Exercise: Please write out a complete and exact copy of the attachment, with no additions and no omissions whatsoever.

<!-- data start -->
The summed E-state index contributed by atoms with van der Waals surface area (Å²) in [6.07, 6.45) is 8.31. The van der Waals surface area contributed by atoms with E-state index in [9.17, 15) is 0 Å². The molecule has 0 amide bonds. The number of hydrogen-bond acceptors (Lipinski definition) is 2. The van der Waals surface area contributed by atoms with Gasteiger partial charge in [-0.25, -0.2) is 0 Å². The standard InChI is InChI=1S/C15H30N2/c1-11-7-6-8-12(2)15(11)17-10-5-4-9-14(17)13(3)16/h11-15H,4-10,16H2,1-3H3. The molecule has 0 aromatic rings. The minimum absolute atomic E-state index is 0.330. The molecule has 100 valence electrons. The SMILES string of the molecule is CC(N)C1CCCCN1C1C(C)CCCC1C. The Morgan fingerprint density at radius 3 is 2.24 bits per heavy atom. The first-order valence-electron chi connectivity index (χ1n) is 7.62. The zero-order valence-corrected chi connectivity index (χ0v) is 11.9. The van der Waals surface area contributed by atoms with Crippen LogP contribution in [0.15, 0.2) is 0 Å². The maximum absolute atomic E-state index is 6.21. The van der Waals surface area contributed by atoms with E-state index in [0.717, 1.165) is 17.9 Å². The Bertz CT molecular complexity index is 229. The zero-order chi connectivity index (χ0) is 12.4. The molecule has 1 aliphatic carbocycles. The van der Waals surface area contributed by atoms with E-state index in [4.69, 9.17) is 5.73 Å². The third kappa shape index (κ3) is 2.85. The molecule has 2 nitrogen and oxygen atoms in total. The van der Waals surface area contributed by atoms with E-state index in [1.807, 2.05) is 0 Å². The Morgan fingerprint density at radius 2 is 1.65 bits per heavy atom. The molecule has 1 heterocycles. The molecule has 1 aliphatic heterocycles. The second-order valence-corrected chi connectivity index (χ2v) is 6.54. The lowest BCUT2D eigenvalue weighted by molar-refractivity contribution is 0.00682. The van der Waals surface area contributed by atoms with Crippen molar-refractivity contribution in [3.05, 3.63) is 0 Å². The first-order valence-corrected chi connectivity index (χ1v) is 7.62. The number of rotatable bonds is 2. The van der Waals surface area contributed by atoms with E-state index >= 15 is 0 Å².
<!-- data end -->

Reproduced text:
The summed E-state index contributed by atoms with van der Waals surface area (Å²) in [6.07, 6.45) is 8.31. The van der Waals surface area contributed by atoms with E-state index in [9.17, 15) is 0 Å². The molecule has 0 amide bonds. The number of hydrogen-bond acceptors (Lipinski definition) is 2. The van der Waals surface area contributed by atoms with Gasteiger partial charge in [-0.25, -0.2) is 0 Å². The standard InChI is InChI=1S/C15H30N2/c1-11-7-6-8-12(2)15(11)17-10-5-4-9-14(17)13(3)16/h11-15H,4-10,16H2,1-3H3. The molecule has 0 aromatic rings. The minimum absolute atomic E-state index is 0.330. The molecule has 100 valence electrons. The SMILES string of the molecule is CC(N)C1CCCCN1C1C(C)CCCC1C. The Morgan fingerprint density at radius 3 is 2.24 bits per heavy atom. The first-order valence-electron chi connectivity index (χ1n) is 7.62. The zero-order valence-corrected chi connectivity index (χ0v) is 11.9. The van der Waals surface area contributed by atoms with Crippen LogP contribution in [0.15, 0.2) is 0 Å². The maximum absolute atomic E-state index is 6.21. The van der Waals surface area contributed by atoms with E-state index in [0.717, 1.165) is 17.9 Å². The Bertz CT molecular complexity index is 229. The zero-order chi connectivity index (χ0) is 12.4. The molecule has 1 aliphatic carbocycles. The van der Waals surface area contributed by atoms with E-state index in [4.69, 9.17) is 5.73 Å². The third kappa shape index (κ3) is 2.85. The molecule has 2 nitrogen and oxygen atoms in total. The van der Waals surface area contributed by atoms with E-state index in [1.807, 2.05) is 0 Å². The Morgan fingerprint density at radius 2 is 1.65 bits per heavy atom. The molecule has 1 heterocycles. The molecule has 1 aliphatic heterocycles. The second-order valence-corrected chi connectivity index (χ2v) is 6.54. The lowest BCUT2D eigenvalue weighted by molar-refractivity contribution is 0.00682. The van der Waals surface area contributed by atoms with Crippen molar-refractivity contribution in [3.05, 3.63) is 0 Å². The first-order valence-corrected chi connectivity index (χ1v) is 7.62. The number of rotatable bonds is 2. The van der Waals surface area contributed by atoms with E-state index >= 15 is 0 Å².